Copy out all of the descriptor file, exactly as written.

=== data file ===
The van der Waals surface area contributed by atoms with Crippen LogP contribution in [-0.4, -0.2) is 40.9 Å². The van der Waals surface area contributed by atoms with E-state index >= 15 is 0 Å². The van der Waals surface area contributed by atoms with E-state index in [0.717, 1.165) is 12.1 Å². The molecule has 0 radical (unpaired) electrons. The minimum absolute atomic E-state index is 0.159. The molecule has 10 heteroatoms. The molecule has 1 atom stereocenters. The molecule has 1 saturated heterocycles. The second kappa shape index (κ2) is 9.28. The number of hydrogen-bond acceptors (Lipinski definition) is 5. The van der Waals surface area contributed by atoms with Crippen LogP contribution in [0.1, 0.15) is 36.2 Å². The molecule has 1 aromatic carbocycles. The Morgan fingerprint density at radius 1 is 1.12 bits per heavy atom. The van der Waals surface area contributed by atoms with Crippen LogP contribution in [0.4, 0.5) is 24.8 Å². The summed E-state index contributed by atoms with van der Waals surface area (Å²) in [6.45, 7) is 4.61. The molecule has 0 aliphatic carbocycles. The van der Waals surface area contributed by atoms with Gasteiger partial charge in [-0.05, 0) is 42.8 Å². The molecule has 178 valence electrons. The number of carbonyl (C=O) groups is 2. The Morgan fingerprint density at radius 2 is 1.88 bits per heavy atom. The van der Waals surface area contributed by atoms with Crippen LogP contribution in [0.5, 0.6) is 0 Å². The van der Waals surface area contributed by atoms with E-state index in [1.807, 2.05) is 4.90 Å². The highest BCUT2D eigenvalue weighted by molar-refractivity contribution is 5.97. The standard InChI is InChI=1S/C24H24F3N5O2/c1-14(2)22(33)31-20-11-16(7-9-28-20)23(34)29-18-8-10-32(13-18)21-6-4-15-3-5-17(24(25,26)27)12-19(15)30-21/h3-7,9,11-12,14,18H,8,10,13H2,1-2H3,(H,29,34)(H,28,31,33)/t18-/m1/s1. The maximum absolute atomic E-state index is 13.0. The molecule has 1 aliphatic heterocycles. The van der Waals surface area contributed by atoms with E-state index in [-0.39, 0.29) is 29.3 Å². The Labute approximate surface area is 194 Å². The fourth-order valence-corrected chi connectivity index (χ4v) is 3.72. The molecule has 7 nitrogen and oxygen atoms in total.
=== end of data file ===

The van der Waals surface area contributed by atoms with Crippen LogP contribution in [-0.4, -0.2) is 40.9 Å². The van der Waals surface area contributed by atoms with E-state index >= 15 is 0 Å². The van der Waals surface area contributed by atoms with E-state index in [0.717, 1.165) is 12.1 Å². The molecule has 0 radical (unpaired) electrons. The minimum absolute atomic E-state index is 0.159. The molecule has 10 heteroatoms. The molecule has 1 atom stereocenters. The molecule has 1 saturated heterocycles. The second kappa shape index (κ2) is 9.28. The number of hydrogen-bond acceptors (Lipinski definition) is 5. The van der Waals surface area contributed by atoms with Crippen LogP contribution in [0.1, 0.15) is 36.2 Å². The molecule has 1 aromatic carbocycles. The Morgan fingerprint density at radius 1 is 1.12 bits per heavy atom. The van der Waals surface area contributed by atoms with Crippen LogP contribution in [0.4, 0.5) is 24.8 Å². The summed E-state index contributed by atoms with van der Waals surface area (Å²) in [6.45, 7) is 4.61. The molecule has 0 aliphatic carbocycles. The van der Waals surface area contributed by atoms with Gasteiger partial charge in [-0.05, 0) is 42.8 Å². The molecule has 178 valence electrons. The number of carbonyl (C=O) groups is 2. The Morgan fingerprint density at radius 2 is 1.88 bits per heavy atom. The van der Waals surface area contributed by atoms with Crippen LogP contribution in [0.5, 0.6) is 0 Å². The van der Waals surface area contributed by atoms with E-state index in [1.807, 2.05) is 4.90 Å². The highest BCUT2D eigenvalue weighted by molar-refractivity contribution is 5.97. The standard InChI is InChI=1S/C24H24F3N5O2/c1-14(2)22(33)31-20-11-16(7-9-28-20)23(34)29-18-8-10-32(13-18)21-6-4-15-3-5-17(24(25,26)27)12-19(15)30-21/h3-7,9,11-12,14,18H,8,10,13H2,1-2H3,(H,29,34)(H,28,31,33)/t18-/m1/s1. The maximum absolute atomic E-state index is 13.0. The molecule has 1 aliphatic heterocycles. The van der Waals surface area contributed by atoms with E-state index in [-0.39, 0.29) is 29.3 Å². The Labute approximate surface area is 194 Å². The fourth-order valence-corrected chi connectivity index (χ4v) is 3.72. The molecule has 7 nitrogen and oxygen atoms in total.